This blog is intended to go along with Population: An Introduction to Concepts and Issues, by John R. Weeks, published by Cengage Learning. The latest edition is the 12th (it came out in 2015), but this blog is meant to complement any edition of the book by showing the way in which demographic issues are regularly in the news.

If you are a user of my textbook and would like to suggest a blog post idea, please email me at: john.weeks@sdsu.edu

Monday, July 11, 2011

World Population Day 2011

Today is World Population Day and is also the first anniversary of this blog. We are still officially in the countdown to 7 billion people being alive on the planet at the same time, but of course the official counter is only approximate since we are continually trying to get a better handle on data through censuses and vital statistics. 
In reality, every day is world population day because the population is constantly growing and constantly testing the limits of the earth's resources. A terrible reminder of this is the current drought in Somalia:

The head of the U.N. refugee agency said Sunday that drought-ridden Somalia is the "worst humanitarian disaster" in the world after meeting with refugees who endured unspeakable hardship to reach the world's largest refugee camp.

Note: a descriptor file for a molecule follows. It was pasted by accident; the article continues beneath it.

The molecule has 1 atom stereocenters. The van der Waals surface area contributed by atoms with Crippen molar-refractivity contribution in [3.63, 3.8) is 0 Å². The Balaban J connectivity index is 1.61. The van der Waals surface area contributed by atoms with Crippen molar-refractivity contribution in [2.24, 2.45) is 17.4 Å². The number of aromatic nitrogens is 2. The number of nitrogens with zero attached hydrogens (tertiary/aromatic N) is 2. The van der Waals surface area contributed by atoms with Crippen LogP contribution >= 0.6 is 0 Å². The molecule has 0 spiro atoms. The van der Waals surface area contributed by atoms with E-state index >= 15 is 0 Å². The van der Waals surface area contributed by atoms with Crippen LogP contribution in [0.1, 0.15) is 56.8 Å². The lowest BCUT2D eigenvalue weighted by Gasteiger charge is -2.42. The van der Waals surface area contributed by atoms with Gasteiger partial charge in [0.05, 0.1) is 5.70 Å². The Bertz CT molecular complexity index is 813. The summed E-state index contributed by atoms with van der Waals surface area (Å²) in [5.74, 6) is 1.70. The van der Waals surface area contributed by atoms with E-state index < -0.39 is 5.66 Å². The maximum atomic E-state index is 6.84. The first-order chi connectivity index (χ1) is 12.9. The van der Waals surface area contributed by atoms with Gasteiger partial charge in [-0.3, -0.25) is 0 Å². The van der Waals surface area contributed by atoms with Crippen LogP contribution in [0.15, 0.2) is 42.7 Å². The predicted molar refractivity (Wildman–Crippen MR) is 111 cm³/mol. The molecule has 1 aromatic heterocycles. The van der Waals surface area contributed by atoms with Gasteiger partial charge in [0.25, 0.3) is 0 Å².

The Kenyan camp, Dadaab, is overflowing with tens of thousands of newly arrived refugees forced into the camp by the parched landscape in the region where Somalia, Ethiopia and Kenya meet. The World Food Program estimates that 10 million people already need humanitarian aid. The U.N. Children's Fund estimates that more than 2 million children are malnourished and in need of lifesaving action.
Trying to avoid these kinds of situations involves a lot of things, including making it as easy as possible for people to limit their family size, which is the reminder that USAID has put out as its thought for the day (world population day, that is).

1 comment:

  1. nice information provided by your blog....nice article for world population day 2013

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